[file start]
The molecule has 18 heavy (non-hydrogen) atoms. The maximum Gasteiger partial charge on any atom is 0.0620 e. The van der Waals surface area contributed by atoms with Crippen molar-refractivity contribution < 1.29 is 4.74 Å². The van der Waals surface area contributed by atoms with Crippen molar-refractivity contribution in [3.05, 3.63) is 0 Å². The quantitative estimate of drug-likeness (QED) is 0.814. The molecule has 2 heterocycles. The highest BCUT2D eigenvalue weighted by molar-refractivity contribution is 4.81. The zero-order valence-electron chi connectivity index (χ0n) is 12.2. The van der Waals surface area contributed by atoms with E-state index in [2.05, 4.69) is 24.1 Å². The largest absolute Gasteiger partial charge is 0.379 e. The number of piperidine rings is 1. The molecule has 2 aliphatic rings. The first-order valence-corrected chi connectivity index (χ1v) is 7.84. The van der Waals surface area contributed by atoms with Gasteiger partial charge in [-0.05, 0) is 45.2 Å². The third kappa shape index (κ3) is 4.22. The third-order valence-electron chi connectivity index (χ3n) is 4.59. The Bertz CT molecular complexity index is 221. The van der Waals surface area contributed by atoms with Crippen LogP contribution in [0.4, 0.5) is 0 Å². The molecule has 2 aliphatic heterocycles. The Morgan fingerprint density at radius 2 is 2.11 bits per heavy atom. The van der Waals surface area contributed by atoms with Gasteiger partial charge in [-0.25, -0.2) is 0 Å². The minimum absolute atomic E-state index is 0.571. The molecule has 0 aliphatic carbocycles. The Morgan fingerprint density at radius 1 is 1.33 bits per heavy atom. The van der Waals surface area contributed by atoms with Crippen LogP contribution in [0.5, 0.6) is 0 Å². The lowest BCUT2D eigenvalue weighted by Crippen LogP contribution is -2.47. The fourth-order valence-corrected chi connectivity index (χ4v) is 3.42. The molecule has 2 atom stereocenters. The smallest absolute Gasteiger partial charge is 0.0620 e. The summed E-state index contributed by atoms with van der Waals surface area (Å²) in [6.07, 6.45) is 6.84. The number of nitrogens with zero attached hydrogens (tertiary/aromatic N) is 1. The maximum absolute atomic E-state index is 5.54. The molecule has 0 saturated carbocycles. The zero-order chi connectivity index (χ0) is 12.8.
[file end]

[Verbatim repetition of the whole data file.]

The molecule has 18 heavy (non-hydrogen) atoms. The maximum Gasteiger partial charge on any atom is 0.0620 e. The van der Waals surface area contributed by atoms with Crippen molar-refractivity contribution < 1.29 is 4.74 Å². The van der Waals surface area contributed by atoms with Crippen molar-refractivity contribution in [3.05, 3.63) is 0 Å². The quantitative estimate of drug-likeness (QED) is 0.814. The molecule has 2 heterocycles. The highest BCUT2D eigenvalue weighted by molar-refractivity contribution is 4.81. The zero-order valence-electron chi connectivity index (χ0n) is 12.2. The van der Waals surface area contributed by atoms with E-state index in [2.05, 4.69) is 24.1 Å². The largest absolute Gasteiger partial charge is 0.379 e. The number of piperidine rings is 1. The molecule has 2 aliphatic rings. The first-order valence-corrected chi connectivity index (χ1v) is 7.84. The van der Waals surface area contributed by atoms with Gasteiger partial charge in [-0.05, 0) is 45.2 Å². The third kappa shape index (κ3) is 4.22. The third-order valence-electron chi connectivity index (χ3n) is 4.59. The Bertz CT molecular complexity index is 221. The van der Waals surface area contributed by atoms with Crippen LogP contribution in [0.4, 0.5) is 0 Å². The molecule has 2 aliphatic heterocycles. The Morgan fingerprint density at radius 2 is 2.11 bits per heavy atom. The van der Waals surface area contributed by atoms with Gasteiger partial charge in [-0.25, -0.2) is 0 Å². The minimum absolute atomic E-state index is 0.571. The molecule has 0 aliphatic carbocycles. The Morgan fingerprint density at radius 1 is 1.33 bits per heavy atom. The van der Waals surface area contributed by atoms with Crippen LogP contribution in [0.5, 0.6) is 0 Å². The lowest BCUT2D eigenvalue weighted by Crippen LogP contribution is -2.47. The fourth-order valence-corrected chi connectivity index (χ4v) is 3.42. The molecule has 2 atom stereocenters. The smallest absolute Gasteiger partial charge is 0.0620 e. The summed E-state index contributed by atoms with van der Waals surface area (Å²) in [6.07, 6.45) is 6.84. The number of nitrogens with zero attached hydrogens (tertiary/aromatic N) is 1. The maximum absolute atomic E-state index is 5.54. The molecule has 0 saturated carbocycles. The zero-order chi connectivity index (χ0) is 12.8.